NAACP continues battle with Beaufort for City Council districts

emoody@beaufortgazette.comMarch 15, 2014 

Darryl Murphy is not comfortable with what he saw Tuesday night at Beaufort City Council's meeting: "an entire council of all-white faces, and I live in a county where 26 percent of residents are African American."

Murphy is president of the Burton-Dale-Beaufort NAACP branch. He is working with the NAACP Legal Defense and Education Fund to push the city to end at-large elections for council seats and adopt single-member districts, which he believes would improve the chances of a minority winning a seat.

"We feel like we have taxation without representation," Murphy said.

The last two black council members were Fred Washington Jr., who served from 1979 to 1993, and Alice Wright, from 1982 to 1987. Washington and others could only think of three black candidates since his term ended.

The NAACP and city attorney Bill Harvey have been trading letters since November. The city's most recent response, dated March 11, asks the NAACP to provide examples of districts that would meet the organization's goal.

Murphy said that won't happen.

"If we propose the map, the city may very well just not give it any kind of support as far as discussion," he said. "... I don't think it would be something they would be very receptive of."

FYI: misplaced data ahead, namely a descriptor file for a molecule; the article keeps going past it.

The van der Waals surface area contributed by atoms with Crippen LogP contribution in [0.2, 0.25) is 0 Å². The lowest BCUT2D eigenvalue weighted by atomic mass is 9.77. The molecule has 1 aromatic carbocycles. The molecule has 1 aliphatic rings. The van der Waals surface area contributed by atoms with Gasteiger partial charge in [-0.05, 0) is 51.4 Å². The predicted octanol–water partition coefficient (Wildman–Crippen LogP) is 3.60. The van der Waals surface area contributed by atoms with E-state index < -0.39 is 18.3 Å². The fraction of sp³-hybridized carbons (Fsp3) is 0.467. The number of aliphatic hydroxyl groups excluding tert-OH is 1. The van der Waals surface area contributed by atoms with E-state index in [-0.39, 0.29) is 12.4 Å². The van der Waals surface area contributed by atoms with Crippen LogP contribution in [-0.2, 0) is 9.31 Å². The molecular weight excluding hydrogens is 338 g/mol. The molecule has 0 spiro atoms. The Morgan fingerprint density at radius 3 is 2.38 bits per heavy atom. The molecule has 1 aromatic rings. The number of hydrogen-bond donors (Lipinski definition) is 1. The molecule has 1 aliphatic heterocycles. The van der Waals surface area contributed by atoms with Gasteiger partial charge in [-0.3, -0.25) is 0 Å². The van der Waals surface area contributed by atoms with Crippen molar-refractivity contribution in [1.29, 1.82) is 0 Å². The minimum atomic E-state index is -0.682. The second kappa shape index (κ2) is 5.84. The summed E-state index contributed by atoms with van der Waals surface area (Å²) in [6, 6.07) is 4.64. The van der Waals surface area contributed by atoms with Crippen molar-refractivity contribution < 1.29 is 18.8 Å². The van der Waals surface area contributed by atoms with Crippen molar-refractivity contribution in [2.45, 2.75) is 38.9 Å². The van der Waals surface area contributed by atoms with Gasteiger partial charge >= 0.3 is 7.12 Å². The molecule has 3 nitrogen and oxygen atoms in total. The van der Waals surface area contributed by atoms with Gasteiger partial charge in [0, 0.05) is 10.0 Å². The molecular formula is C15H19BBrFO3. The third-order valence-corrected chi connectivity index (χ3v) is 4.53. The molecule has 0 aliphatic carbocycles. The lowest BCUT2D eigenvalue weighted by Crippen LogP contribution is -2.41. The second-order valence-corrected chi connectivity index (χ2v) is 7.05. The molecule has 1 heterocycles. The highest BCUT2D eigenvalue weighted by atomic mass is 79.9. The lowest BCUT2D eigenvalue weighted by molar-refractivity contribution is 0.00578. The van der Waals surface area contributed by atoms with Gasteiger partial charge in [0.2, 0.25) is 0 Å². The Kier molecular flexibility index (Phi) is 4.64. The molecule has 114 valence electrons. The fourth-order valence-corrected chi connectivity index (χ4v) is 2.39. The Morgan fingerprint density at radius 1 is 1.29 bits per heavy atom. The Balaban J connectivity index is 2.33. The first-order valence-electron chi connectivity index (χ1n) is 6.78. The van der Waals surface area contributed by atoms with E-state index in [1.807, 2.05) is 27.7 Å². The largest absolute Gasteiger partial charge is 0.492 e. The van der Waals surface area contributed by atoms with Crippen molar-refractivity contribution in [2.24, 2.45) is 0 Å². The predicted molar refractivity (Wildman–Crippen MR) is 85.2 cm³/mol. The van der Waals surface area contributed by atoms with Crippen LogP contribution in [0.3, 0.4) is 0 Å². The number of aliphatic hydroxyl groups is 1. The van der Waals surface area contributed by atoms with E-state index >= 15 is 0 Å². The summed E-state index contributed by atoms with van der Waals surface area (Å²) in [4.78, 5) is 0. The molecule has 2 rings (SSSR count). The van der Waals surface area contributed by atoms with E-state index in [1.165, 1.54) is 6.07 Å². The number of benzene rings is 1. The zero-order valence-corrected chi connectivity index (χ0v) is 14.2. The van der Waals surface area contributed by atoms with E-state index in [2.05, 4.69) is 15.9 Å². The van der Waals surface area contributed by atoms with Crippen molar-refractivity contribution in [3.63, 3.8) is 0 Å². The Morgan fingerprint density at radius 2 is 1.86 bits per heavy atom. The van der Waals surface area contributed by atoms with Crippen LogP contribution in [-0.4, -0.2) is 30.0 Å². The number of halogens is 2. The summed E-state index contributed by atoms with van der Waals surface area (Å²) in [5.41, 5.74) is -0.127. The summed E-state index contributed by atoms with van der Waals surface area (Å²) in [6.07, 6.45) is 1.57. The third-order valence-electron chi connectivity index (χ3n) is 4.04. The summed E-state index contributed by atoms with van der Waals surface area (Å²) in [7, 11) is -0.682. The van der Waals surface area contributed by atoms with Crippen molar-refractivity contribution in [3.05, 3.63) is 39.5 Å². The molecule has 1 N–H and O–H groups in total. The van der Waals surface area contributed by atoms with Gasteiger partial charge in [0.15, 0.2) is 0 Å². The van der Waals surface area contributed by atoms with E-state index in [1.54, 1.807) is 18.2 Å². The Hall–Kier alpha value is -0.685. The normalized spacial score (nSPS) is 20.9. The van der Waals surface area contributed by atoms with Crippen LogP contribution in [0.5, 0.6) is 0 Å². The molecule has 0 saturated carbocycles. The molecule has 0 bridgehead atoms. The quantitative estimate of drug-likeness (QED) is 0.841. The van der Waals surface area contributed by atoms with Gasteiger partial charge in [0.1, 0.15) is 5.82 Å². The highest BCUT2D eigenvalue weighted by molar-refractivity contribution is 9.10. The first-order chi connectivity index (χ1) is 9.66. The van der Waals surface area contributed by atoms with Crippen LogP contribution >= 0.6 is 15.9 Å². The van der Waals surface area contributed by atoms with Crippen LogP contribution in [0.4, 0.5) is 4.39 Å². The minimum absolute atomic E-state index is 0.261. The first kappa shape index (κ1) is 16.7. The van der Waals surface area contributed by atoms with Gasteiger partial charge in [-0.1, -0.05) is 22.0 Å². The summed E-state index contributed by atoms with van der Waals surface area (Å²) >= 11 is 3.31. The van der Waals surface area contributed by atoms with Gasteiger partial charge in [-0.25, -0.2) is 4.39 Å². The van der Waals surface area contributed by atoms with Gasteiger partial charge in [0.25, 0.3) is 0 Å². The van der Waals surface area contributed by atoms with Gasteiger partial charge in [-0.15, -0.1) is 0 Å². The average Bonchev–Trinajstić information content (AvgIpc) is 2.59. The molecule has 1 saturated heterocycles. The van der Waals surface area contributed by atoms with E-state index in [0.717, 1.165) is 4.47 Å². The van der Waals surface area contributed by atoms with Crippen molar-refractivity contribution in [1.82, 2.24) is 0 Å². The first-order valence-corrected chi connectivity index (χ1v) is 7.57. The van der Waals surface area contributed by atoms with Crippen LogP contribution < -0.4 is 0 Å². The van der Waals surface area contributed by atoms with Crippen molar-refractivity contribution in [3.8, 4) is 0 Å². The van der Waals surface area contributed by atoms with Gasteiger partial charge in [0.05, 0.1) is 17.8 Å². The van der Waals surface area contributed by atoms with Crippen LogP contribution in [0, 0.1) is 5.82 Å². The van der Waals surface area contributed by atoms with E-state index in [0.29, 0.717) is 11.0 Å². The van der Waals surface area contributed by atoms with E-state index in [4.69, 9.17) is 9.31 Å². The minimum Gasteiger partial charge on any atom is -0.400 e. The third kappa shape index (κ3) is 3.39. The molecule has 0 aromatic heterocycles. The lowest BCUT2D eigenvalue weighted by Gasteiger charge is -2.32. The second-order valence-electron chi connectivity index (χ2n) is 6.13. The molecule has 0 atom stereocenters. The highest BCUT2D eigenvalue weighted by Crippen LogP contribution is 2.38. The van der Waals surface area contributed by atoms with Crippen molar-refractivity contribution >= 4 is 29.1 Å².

The NAACP maintains it's possible to draw either four or six districts in which one contains a majority of black voters. The mayor would still be elected at large. City officials say they see no way to draw a contiguous district with a black majority.

Mayor Billy Keyserling is among those who are skeptical that a majority-black district could be created that meets other legal requirements, but he said Tuesday he remains open-minded to suggestions from the NAACP.

Even were it inclined to do so, City Council could not adopt districts on its own. Such a change would require approval from voters in a citywide referendum, according to letters from both the NAACP and Harvey.

However, City Council has the authority to put the referendum on a ballot.

"It is necessary that Council has a full analysis and understanding of the various options before deciding whether to commit this issue to a referendum," Harvey wrote.

Murphy said the local NAACP will meet with the national organization's Legal Defense and Education Fund this week to figure out its next steps. He says he won't back down.

"We're going to take this until it's done, until we get single-member districts and representation," he said.

Follow reporter Erin Moody at

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